Alain Amar

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Alain Amar

ARC Living Artist TM

22 artworks

French 21st Century Realist

  • Artworks
  • Biography
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Mediterranean Dreamlike Nonchalance

2004

Oil on canvas

46 x 65 cms | 18 x 25 1/2 ins

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Immersion of the Painter in His Own Artwork

2006

Oil on canvas

50 x 61 cms | 19 1/2 x 24 ins

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White Mediterranean Morning

2007

Oil on canvas

54 x 45 cms | 21 1/4 x 17 1/2 ins

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Resurrection of Russia

2008

Oil on wood panel

57 x 43 cms | 22 1/4 x 16 3/4 ins

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The Bark of the Passage

2008-2014

Oil on canvas

81 x 60 cms | 31 3/4 x 23 1/2 ins

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You Will See Your Face in the Heavens

2008-2010

Oil on wood panel

48 x 44 cms | 18 3/4 x 17 1/4 ins

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Florentine Rock at the Dawn of His New Birth

2009

Oil on wood panel

38 x 46 cms | 14 3/4 x 18 ins

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Narcissus, Slave of His Reflection

2009

Oil on wood panel

52 x 39 cms | 20 1/4 x 15 1/4 ins

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Waiting and Expecting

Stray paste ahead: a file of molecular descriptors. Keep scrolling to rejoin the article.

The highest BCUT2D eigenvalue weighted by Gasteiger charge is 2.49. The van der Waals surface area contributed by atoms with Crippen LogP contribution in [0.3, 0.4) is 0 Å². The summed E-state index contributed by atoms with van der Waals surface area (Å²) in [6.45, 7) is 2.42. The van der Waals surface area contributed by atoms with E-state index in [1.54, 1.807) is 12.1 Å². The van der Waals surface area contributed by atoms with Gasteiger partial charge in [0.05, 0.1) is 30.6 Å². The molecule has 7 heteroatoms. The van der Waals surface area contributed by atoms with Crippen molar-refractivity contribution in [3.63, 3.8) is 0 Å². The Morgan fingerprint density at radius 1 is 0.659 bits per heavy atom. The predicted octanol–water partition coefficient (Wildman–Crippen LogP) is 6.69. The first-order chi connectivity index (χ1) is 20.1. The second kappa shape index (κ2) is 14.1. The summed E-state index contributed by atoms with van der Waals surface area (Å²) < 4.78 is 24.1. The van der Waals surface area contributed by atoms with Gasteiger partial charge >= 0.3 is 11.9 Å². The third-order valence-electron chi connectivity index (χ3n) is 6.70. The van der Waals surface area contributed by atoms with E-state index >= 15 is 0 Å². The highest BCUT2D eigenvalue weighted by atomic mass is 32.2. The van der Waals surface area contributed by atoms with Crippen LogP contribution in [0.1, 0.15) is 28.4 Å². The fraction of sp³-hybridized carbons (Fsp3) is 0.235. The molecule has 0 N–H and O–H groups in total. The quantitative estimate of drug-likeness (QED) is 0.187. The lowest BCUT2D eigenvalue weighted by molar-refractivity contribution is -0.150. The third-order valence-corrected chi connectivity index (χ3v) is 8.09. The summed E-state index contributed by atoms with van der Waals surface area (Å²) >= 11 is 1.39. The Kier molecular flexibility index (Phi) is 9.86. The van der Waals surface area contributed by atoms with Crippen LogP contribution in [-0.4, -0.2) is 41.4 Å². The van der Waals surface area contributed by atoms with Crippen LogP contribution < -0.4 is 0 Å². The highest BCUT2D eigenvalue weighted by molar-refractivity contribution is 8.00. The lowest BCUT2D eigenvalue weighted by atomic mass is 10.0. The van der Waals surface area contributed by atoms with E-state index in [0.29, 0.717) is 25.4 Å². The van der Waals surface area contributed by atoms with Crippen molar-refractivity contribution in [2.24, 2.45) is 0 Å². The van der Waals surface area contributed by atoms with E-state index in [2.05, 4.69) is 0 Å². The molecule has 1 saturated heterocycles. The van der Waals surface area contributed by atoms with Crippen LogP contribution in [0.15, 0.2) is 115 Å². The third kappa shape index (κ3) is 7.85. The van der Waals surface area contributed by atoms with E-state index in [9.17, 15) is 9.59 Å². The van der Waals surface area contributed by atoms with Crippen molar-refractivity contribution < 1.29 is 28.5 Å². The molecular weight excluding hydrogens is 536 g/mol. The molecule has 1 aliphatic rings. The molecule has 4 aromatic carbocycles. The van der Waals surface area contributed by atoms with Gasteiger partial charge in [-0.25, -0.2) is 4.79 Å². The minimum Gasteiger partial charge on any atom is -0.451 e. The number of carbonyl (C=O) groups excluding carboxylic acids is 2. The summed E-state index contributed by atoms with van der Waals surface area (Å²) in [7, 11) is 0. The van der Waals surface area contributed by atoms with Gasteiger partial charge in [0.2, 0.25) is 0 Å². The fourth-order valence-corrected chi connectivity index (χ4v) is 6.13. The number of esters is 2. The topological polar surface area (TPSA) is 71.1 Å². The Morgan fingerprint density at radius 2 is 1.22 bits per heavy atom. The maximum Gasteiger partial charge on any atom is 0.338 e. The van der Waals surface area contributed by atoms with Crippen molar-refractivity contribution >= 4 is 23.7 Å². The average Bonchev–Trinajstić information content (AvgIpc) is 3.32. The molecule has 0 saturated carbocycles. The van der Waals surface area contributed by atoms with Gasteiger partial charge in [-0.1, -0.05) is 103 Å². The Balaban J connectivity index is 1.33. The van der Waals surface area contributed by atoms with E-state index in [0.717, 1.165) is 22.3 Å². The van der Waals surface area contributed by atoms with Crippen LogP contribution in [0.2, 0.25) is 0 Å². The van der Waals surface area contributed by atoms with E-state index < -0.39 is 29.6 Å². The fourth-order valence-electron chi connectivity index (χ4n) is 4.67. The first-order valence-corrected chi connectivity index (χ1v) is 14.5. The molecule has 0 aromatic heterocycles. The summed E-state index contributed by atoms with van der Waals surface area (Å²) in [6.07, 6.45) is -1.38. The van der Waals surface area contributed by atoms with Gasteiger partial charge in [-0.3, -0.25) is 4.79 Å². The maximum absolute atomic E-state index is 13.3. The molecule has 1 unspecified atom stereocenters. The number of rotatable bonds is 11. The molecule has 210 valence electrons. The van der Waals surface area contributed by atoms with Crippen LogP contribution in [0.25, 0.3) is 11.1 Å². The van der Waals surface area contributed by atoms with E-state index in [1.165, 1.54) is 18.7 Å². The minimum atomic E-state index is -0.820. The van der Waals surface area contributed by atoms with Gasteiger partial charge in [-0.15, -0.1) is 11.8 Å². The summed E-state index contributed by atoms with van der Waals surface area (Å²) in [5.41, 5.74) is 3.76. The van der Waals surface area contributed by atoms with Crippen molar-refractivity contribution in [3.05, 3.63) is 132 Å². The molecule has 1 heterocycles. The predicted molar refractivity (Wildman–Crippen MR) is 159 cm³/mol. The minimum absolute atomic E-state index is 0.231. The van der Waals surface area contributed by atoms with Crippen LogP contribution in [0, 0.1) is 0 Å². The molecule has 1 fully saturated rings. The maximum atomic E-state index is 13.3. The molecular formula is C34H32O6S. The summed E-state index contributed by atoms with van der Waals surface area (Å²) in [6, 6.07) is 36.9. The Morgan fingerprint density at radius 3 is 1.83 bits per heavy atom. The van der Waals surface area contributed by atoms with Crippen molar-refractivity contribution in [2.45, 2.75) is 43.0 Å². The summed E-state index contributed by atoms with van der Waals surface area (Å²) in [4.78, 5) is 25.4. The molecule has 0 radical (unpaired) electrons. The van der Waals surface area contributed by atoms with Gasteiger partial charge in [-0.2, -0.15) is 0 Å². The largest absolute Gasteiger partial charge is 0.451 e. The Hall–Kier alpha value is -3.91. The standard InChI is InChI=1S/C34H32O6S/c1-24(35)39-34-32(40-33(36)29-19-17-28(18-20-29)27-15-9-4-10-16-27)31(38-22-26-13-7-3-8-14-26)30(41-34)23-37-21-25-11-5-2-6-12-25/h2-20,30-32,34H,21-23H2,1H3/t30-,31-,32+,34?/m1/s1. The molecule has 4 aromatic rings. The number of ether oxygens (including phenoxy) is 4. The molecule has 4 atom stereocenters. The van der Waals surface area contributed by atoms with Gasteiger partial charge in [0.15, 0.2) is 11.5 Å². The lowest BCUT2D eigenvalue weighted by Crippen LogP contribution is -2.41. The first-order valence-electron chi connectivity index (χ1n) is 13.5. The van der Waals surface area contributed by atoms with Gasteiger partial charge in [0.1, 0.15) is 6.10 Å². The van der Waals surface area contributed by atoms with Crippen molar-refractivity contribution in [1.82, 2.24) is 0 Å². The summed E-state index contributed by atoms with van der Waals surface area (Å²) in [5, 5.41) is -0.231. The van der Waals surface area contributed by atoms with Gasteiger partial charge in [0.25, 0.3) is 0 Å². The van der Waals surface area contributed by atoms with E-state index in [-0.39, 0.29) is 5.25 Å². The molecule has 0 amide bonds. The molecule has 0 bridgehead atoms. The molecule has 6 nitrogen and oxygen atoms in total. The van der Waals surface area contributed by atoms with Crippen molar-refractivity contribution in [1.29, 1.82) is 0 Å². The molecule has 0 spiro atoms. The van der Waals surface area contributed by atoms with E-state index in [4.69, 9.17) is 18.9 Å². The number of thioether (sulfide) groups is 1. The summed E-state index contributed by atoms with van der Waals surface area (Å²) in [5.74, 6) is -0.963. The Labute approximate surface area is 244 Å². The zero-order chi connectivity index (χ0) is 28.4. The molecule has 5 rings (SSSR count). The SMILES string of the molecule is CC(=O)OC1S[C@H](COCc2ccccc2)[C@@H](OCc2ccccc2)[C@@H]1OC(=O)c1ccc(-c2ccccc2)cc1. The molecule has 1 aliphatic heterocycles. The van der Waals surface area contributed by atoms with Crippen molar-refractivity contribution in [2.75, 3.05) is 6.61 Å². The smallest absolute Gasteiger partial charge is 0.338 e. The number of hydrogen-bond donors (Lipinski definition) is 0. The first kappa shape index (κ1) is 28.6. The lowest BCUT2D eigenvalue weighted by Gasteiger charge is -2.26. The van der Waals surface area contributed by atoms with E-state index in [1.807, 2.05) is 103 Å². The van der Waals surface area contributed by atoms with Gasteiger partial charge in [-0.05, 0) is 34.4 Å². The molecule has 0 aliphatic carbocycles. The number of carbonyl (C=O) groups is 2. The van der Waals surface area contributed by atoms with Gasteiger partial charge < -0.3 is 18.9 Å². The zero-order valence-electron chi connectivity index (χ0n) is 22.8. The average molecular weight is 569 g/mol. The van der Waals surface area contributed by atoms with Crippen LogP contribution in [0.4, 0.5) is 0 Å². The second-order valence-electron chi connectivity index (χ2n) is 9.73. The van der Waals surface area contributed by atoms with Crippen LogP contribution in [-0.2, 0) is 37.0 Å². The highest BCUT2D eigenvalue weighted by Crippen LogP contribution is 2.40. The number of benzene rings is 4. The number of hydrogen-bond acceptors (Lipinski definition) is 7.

2009

Oil on wood panel

33 x 45 cms | 12 3/4 x 17 1/2 ins

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Conversion

Conversion

2010-2013

Oil on wood panel

365 x 225 cms | 143 1/2 x 88 1/2 ins

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Mode

French-Italian Artist born at 7:21am, the last day of the spring, four hundred years after the death of Le Pontormo, survivor of Quattrocento, dead at 21:37pm at an unknown age. Painter of the new coming "Renaissance" of the art of the XXI century.

After being an engineer, composer, organist, film-maker, and film-producer, he began to paint in 1991. His first painting, historical epic about the fall of the Berlin Wall, was in Berlin Museum.

He has had exhibitions in: Paris, Rome, Barcelona, Valencia, Berlin, Luxembourg, Lyon, Cannes, Deauville, and Cadaqués.

A dreamlike and spiritual artist, he has a sincere and idealistic desire to offer through his artworks: peace, serenity, joy, dreams, passion, poetry, love of beauty, balance and harmony. He studied the art of painting according to the spirit and techniques of the Renaissance. Painting in different layers of colors, each coat is left to dry before the next is added, leaving the artist-monk long intervals to spend in meditation.

Supportive of absolute art and not relativist, he considers that art should be a continual enjoyment and the work of art a delight for the spectator. He tries as far as possible to die every night, to then get the enjoyment of being reborn every morning.